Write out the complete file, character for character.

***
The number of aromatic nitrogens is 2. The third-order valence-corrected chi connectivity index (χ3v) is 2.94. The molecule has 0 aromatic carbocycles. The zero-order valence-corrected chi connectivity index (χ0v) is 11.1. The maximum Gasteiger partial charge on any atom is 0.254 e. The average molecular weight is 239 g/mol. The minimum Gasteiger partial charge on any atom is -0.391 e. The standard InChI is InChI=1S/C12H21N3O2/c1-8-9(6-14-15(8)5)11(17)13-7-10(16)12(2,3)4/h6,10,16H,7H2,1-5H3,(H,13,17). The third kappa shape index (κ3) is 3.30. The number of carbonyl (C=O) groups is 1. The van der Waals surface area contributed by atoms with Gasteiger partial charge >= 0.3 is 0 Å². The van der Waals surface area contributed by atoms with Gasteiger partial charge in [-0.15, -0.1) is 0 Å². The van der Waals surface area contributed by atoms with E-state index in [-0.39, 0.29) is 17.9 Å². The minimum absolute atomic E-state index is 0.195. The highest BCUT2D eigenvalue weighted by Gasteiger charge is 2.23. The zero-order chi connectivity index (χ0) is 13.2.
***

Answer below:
The number of aromatic nitrogens is 2. The third-order valence-corrected chi connectivity index (χ3v) is 2.94. The molecule has 0 aromatic carbocycles. The zero-order valence-corrected chi connectivity index (χ0v) is 11.1. The maximum Gasteiger partial charge on any atom is 0.254 e. The average molecular weight is 239 g/mol. The minimum Gasteiger partial charge on any atom is -0.391 e. The standard InChI is InChI=1S/C12H21N3O2/c1-8-9(6-14-15(8)5)11(17)13-7-10(16)12(2,3)4/h6,10,16H,7H2,1-5H3,(H,13,17). The third kappa shape index (κ3) is 3.30. The number of carbonyl (C=O) groups is 1. The van der Waals surface area contributed by atoms with Gasteiger partial charge >= 0.3 is 0 Å². The van der Waals surface area contributed by atoms with Gasteiger partial charge in [-0.15, -0.1) is 0 Å². The van der Waals surface area contributed by atoms with E-state index in [-0.39, 0.29) is 17.9 Å². The minimum absolute atomic E-state index is 0.195. The highest BCUT2D eigenvalue weighted by Gasteiger charge is 2.23. The zero-order chi connectivity index (χ0) is 13.2.